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According to a top lobby group, the cybersecurity rules that have been proposed for financial firms in China could turn out to be quite risky for western companies that are operating in the country. This is because these rules could make the data of these companies vulnerable to hacking, along with other risks. This recent regulatory proposal has popped up at a time when a number of western asset managers and investment banks are expanding their operations is China. They are doing so by either increasing their share in existing joint ventures or by establishing entire units.

On April 29th, a draft of the rules had been released by the China Securities Regulatory Commission (CSRC) and a public consultation was offered for a time duration of one month. If the draft rules are put into effect, futures companies, asset managers and investment banks that are operating in China will be mandated to share their data with the CSRC. They would also have to allow testing led by the regulator and also set up a data backup center that would be fully centralized. In recent months, China had decided to allow foreign entities to enter its financial sector.

Last year, JP Morgan and Goldman Sachs had obtained permission to set up local units and the recent beneficiaries of this move were names like HSBC and Morgan Stanley. The Asia Securities Industry and Financial Markets Association (ASIFMA) is a lobby group and on May 27th, it sent a letter to the CSRC to talk about the cybersecurity rules that have been proposed. The letter highlighted the concerns of the group’s members because sharing sensitive data, as required by the rules, would pose a significant risk for them. The content of the letters had not been disclosed earlier.

There are more than 160 members of ASIFMA and these include some of the top financial institutions that belong to the buy as well as sell-side, law firms and banks and even those offering market infrastructure services. However, they did not comment on the letter or give any confirmation. The CSRC disclosed that they had received the letter from the ASIFMA on May 31st, which meant that the consultation period had already come to an end by then. But, it added that they valued the feedback that had come. It also stated that they would take the suggestions and opinions into account and would communicate with relevant associations.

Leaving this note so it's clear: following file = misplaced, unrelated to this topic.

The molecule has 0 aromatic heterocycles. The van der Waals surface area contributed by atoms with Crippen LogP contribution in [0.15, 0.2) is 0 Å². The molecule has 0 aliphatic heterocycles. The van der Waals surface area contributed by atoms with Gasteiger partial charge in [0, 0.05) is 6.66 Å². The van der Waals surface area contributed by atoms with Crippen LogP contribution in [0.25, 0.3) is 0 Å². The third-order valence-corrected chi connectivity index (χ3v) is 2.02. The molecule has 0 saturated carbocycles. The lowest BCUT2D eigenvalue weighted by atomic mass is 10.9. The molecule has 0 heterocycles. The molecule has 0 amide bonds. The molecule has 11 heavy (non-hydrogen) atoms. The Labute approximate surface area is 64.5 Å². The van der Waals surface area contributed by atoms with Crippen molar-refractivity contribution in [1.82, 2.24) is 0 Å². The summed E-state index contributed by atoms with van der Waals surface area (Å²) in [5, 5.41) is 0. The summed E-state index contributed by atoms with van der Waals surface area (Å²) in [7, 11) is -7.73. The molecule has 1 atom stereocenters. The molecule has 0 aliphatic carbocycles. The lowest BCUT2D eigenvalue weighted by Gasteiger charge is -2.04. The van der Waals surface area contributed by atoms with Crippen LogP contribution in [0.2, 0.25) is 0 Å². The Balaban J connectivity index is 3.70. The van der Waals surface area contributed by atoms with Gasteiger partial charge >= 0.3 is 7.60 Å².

These cybersecurity rules for financial firms have come after data security oversight measures were tightened mostly in the tech space in accordance with Beijing’s regulatory crackdown. Due to these steps, the Chinese stock markets have been dealing with a great deal of turmoil and offshore company listings have also come to a halt. As per the draft rules, financial firms would have to share their data for numerous purposes, but the lobby group believes that companies would become vulnerable if they pass on sensitive data. The requirement for setting up a centralized data center hasn’t received a positive response either.

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